Biorefinery Assistance, Section 9003 in the 2008 Farm Bill

The Biorefinery Assistance Program accelerates marketplace introduction of emerging technologies to convert biomass to advanced biofuels. The program provides grants for demonstration-scale projects and loan guarantees for demonstration and commercial scale projects.

The House bill:

  • Eliminates all mandatory funding.
  • Reduces the scope of the program by focusing only on loan guarantees and removing cost-sharing grants for the development and construction of demonstration-scale biorefineries.

The Senate bill:

  • Broadens the program in a number of ways, as indicated by the new name; “Biorefinery, Renewable Chemical and Biobased Product Manufacturing Assistance.” It now expands program eligibility to renewable chemicals and biobased products.
  • Expands grants to commercial scale plants.
  • Adds definition of “biobased product manufacturing.”
  • Caps mandatory funding of biobased product manufacturing loan guarantees at $25 million per year (actual loan guarantees would be much higher given that funding only covers the risk-adjusted amount).

Repowering Assistance Program, Section 9004 in the 2008 Farm Bill

Repowering Assistance provides cost-share grants to encourage existing biorefineries to install new energy systems to use biomass for heat and power. In a number of cases this approach can lower the carbon footprint for a given facility.

The Senate bill ends Repowering Assistance. The House bill allows it to continue, but with modest discretionary funding.

Bioenergy Program for Advanced Biofuels, Section 9005 in the 2008 Farm Bill

The Bioenergy Program provides production-based incentive payments for advanced biofuels facilities that includes cellulosic biofuels, biodiesel and biogas digesters. No major changes are made to the program in either bill. The Senate provides $20 million in annual discretionary funding for FY 2014-18, while the house provides $50 million.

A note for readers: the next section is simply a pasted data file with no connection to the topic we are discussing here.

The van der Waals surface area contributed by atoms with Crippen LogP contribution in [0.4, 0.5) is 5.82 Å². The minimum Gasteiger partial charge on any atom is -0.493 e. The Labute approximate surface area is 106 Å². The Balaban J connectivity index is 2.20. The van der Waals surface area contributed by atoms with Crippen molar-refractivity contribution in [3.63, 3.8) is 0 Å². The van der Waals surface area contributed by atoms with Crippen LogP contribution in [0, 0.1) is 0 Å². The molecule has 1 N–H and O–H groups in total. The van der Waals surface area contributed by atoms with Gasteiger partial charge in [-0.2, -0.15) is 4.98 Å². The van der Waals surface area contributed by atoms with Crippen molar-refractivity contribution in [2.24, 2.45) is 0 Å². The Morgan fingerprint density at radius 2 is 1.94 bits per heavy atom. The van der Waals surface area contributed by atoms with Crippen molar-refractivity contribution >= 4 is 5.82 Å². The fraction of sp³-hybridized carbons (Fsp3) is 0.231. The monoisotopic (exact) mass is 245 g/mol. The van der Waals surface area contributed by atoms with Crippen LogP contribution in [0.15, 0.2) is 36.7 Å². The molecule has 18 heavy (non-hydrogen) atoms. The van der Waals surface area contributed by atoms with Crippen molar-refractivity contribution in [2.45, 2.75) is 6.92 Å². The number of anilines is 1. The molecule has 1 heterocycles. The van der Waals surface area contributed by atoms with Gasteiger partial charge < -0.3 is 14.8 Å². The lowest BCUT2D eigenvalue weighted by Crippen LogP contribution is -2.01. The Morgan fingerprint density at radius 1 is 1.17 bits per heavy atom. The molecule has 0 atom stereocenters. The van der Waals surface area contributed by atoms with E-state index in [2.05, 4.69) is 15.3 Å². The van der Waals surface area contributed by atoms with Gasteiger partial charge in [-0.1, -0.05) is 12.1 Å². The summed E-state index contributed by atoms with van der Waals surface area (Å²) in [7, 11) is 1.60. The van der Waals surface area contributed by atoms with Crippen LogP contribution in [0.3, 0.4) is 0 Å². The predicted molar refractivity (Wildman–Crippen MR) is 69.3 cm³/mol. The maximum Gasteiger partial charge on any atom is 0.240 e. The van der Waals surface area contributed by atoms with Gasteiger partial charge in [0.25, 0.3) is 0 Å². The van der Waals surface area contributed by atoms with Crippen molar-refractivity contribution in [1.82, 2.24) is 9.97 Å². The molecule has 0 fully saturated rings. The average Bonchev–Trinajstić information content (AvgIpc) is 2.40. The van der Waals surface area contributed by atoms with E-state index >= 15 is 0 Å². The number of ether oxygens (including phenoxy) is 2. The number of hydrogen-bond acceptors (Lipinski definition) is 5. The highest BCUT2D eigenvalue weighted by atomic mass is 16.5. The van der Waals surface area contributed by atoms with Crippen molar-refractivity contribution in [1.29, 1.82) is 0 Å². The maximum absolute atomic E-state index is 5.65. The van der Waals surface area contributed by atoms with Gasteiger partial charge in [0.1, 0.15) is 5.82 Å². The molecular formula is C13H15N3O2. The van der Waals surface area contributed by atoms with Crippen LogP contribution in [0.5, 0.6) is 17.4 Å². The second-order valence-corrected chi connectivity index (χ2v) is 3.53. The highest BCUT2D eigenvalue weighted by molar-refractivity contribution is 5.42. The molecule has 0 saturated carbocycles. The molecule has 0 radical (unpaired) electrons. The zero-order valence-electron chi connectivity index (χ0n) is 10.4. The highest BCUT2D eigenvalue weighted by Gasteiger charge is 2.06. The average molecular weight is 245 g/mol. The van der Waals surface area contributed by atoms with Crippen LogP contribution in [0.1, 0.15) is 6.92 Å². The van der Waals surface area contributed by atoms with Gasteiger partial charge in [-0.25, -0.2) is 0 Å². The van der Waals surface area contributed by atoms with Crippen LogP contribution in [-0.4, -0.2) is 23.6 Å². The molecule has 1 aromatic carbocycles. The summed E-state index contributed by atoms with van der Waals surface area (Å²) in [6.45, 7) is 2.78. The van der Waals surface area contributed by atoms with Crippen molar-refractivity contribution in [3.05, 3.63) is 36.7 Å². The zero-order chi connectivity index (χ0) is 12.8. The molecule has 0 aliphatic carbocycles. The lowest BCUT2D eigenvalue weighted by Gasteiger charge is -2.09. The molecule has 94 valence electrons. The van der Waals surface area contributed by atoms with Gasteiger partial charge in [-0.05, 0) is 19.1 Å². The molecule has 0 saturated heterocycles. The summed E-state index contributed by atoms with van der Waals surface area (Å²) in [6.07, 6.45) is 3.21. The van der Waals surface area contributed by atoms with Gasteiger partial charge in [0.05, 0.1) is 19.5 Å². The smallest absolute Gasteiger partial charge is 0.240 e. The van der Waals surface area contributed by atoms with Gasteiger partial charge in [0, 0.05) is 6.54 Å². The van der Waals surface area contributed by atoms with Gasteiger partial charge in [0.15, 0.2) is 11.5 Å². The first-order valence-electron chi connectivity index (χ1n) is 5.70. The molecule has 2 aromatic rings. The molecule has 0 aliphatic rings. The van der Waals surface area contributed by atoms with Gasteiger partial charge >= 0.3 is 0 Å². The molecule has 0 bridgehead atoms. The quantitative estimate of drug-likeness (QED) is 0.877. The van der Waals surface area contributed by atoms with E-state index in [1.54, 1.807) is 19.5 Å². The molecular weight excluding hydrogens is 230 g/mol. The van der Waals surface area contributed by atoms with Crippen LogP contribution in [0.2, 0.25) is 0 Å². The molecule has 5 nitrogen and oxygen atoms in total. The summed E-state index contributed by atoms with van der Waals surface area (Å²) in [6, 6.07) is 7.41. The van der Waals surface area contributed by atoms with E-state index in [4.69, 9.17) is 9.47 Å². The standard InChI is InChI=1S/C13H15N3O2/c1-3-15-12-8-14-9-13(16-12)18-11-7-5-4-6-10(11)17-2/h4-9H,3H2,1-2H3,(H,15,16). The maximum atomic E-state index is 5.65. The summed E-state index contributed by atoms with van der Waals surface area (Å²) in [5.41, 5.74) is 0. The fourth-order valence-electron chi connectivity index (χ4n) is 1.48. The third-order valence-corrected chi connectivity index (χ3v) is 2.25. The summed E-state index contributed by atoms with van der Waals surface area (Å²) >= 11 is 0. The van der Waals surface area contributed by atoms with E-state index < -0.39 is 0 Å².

Rural Energy for American Program (REAP), Section 9007 in the 2008 Farm Bill

The Rural Energy for America Program (REAP), first created as “Section 9006” in the 2002 Farm Bill and re-authorized under the 2008 Farm Bill, provides grants and loan guarantees to agricultural producers and rural small businesses to incentivize energy efficiency improvements, renewable energy system investments, energy audits and feasibility studies. The public wins with more clean energy production, lower energy demand and an enhanced environment.

The House bill:

  • Eliminates all mandatory funding for REAP.
  • Repeals feasibility studies as an eligible stand-alone activity.
  • Simplifies application requirements with a tiered application process, based on project costs ($80,000 and under, $80-200,000, and $200,000 and over).

The Senate bill:

  • Repeals feasibility studies as an eligible stand-alone activity.
  • Allows Rural Development Councils to qualify for energy audit and technical assistance grants.
  • Eliminates 2-meter rule for small renewable systems on farmsteads.
  • Simplifies application requirements with a tiered application process, based on project costs ($80,000 and under, $80,000-200,000, and $200,000 and over).

Biomass Research and Development Initiative, Section 9007 in the 2008 Farm Bill

The Biomass Research and Development Initiative supports advanced research to improve bioenergy technologies through research, development and demonstration in a collaborative initiative with the US Department of Energy.  The House bill eliminates mandatory funding.

Biomass Crop Assistance Program (BCAP), Section 9011 in the 2008 Farm Bill

The Biomass Crop Assistance Program (BCAP or “Bee-cap”), helps America develop a new homegrown energy resource that generates farm income while also improving soil conservation and water quality. BCAP focuses on establishing the first generation of energy crops grown at a commercial scale, as working models of a new renewable resource.

The House bill:

  • Eliminates all mandatory funding for REAP.
  • Eliminates the matching payments program for collection, harvest, transport and storage (CHST).
  • Allows funding for existing project areas.

The Senate bill:

  • Repeals feasibility studies as an eligible stand-alone activity.
  • Specifies that eligible materials must be harvested consistent with a conservation or forest stewardship plan, and that these plans be included in the contract.
  • Clarifies that commodity and other subsidized crops are not eligible materials.
  • Reduces cost-sharing for establishment payments from 75% to 50% (or $500 per acre, $750/acre for socially disadvantaged farmers). Conservation reserve program or agricultural conservation easement program lands are explicitly excluded.
  • Maintains the matching payments (CHST) program, with payment limit reduced from $45 per ton over two years to $20 per dry ton over four years.
  • Requires 10-50% of mandatory funding to be used for matching payments (CHST).

A more detailed, side-by-side comparison of the two bills may be found here (PDF).